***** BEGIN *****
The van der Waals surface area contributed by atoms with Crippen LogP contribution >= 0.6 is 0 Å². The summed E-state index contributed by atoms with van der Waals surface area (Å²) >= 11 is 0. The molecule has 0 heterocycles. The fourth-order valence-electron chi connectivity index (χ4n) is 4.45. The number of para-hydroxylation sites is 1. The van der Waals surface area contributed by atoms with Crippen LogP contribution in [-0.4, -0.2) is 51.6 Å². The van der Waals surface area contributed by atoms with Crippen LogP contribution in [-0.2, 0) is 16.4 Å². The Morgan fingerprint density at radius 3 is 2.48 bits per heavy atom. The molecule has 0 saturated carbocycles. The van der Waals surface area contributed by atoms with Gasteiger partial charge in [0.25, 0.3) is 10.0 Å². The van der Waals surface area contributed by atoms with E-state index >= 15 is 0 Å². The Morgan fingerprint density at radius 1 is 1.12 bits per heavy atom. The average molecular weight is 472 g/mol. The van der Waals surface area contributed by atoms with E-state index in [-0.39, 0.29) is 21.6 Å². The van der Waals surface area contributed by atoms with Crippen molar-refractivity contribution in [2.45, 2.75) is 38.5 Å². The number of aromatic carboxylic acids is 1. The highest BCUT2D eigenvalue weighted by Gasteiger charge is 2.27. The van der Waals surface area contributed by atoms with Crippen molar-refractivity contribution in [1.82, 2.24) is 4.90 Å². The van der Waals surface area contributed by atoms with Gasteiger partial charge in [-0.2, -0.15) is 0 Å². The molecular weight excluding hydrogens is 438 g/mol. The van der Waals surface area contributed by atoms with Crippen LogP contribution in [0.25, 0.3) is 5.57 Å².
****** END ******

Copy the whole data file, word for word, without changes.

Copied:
The van der Waals surface area contributed by atoms with Crippen LogP contribution >= 0.6 is 0 Å². The summed E-state index contributed by atoms with van der Waals surface area (Å²) >= 11 is 0. The molecule has 0 heterocycles. The fourth-order valence-electron chi connectivity index (χ4n) is 4.45. The number of para-hydroxylation sites is 1. The van der Waals surface area contributed by atoms with Crippen LogP contribution in [-0.4, -0.2) is 51.6 Å². The van der Waals surface area contributed by atoms with Crippen LogP contribution in [-0.2, 0) is 16.4 Å². The Morgan fingerprint density at radius 3 is 2.48 bits per heavy atom. The molecule has 0 saturated carbocycles. The van der Waals surface area contributed by atoms with Gasteiger partial charge in [0.25, 0.3) is 10.0 Å². The van der Waals surface area contributed by atoms with E-state index >= 15 is 0 Å². The Morgan fingerprint density at radius 1 is 1.12 bits per heavy atom. The average molecular weight is 472 g/mol. The van der Waals surface area contributed by atoms with E-state index in [-0.39, 0.29) is 21.6 Å². The van der Waals surface area contributed by atoms with Crippen molar-refractivity contribution in [2.45, 2.75) is 38.5 Å². The number of aromatic carboxylic acids is 1. The highest BCUT2D eigenvalue weighted by Gasteiger charge is 2.27. The van der Waals surface area contributed by atoms with Crippen molar-refractivity contribution in [1.82, 2.24) is 4.90 Å². The van der Waals surface area contributed by atoms with Gasteiger partial charge in [-0.2, -0.15) is 0 Å². The molecular weight excluding hydrogens is 438 g/mol. The van der Waals surface area contributed by atoms with Crippen LogP contribution in [0.25, 0.3) is 5.57 Å².